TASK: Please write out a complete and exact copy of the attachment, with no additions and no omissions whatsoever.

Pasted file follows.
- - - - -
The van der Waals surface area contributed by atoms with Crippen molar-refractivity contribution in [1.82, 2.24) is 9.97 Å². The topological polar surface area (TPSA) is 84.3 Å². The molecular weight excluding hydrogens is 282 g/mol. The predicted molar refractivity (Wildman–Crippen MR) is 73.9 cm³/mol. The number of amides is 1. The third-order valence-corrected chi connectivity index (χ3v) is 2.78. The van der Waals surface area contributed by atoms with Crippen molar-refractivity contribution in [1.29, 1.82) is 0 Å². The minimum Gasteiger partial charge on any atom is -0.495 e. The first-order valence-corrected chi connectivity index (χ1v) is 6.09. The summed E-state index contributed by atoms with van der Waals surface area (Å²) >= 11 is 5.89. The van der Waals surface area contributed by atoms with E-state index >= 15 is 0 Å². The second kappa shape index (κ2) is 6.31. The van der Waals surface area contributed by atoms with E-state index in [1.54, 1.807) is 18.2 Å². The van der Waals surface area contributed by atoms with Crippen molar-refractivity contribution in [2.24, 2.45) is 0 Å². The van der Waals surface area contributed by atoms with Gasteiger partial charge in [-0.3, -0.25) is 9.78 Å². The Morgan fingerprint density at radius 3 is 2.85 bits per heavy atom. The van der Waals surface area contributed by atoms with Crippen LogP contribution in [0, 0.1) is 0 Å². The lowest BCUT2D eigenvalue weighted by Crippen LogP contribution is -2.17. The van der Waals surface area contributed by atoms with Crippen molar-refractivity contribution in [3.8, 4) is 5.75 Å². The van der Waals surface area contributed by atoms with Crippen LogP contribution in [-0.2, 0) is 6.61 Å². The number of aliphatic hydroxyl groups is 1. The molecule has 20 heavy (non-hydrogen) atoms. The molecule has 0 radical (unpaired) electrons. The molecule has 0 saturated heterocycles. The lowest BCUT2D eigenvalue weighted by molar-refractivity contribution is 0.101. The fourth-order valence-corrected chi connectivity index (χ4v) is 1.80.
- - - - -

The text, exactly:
The van der Waals surface area contributed by atoms with Crippen molar-refractivity contribution in [1.82, 2.24) is 9.97 Å². The topological polar surface area (TPSA) is 84.3 Å². The molecular weight excluding hydrogens is 282 g/mol. The predicted molar refractivity (Wildman–Crippen MR) is 73.9 cm³/mol. The number of amides is 1. The third-order valence-corrected chi connectivity index (χ3v) is 2.78. The van der Waals surface area contributed by atoms with Crippen molar-refractivity contribution in [1.29, 1.82) is 0 Å². The minimum Gasteiger partial charge on any atom is -0.495 e. The first-order valence-corrected chi connectivity index (χ1v) is 6.09. The summed E-state index contributed by atoms with van der Waals surface area (Å²) >= 11 is 5.89. The van der Waals surface area contributed by atoms with E-state index >= 15 is 0 Å². The second kappa shape index (κ2) is 6.31. The van der Waals surface area contributed by atoms with E-state index in [1.54, 1.807) is 18.2 Å². The van der Waals surface area contributed by atoms with Crippen molar-refractivity contribution in [2.24, 2.45) is 0 Å². The van der Waals surface area contributed by atoms with Gasteiger partial charge in [-0.3, -0.25) is 9.78 Å². The Morgan fingerprint density at radius 3 is 2.85 bits per heavy atom. The van der Waals surface area contributed by atoms with Crippen LogP contribution in [0, 0.1) is 0 Å². The lowest BCUT2D eigenvalue weighted by Crippen LogP contribution is -2.17. The van der Waals surface area contributed by atoms with Crippen molar-refractivity contribution in [3.8, 4) is 5.75 Å². The van der Waals surface area contributed by atoms with Crippen LogP contribution in [-0.2, 0) is 6.61 Å². The number of aliphatic hydroxyl groups is 1. The molecule has 20 heavy (non-hydrogen) atoms. The molecule has 0 radical (unpaired) electrons. The molecule has 0 saturated heterocycles. The lowest BCUT2D eigenvalue weighted by molar-refractivity contribution is 0.101. The fourth-order valence-corrected chi connectivity index (χ4v) is 1.80.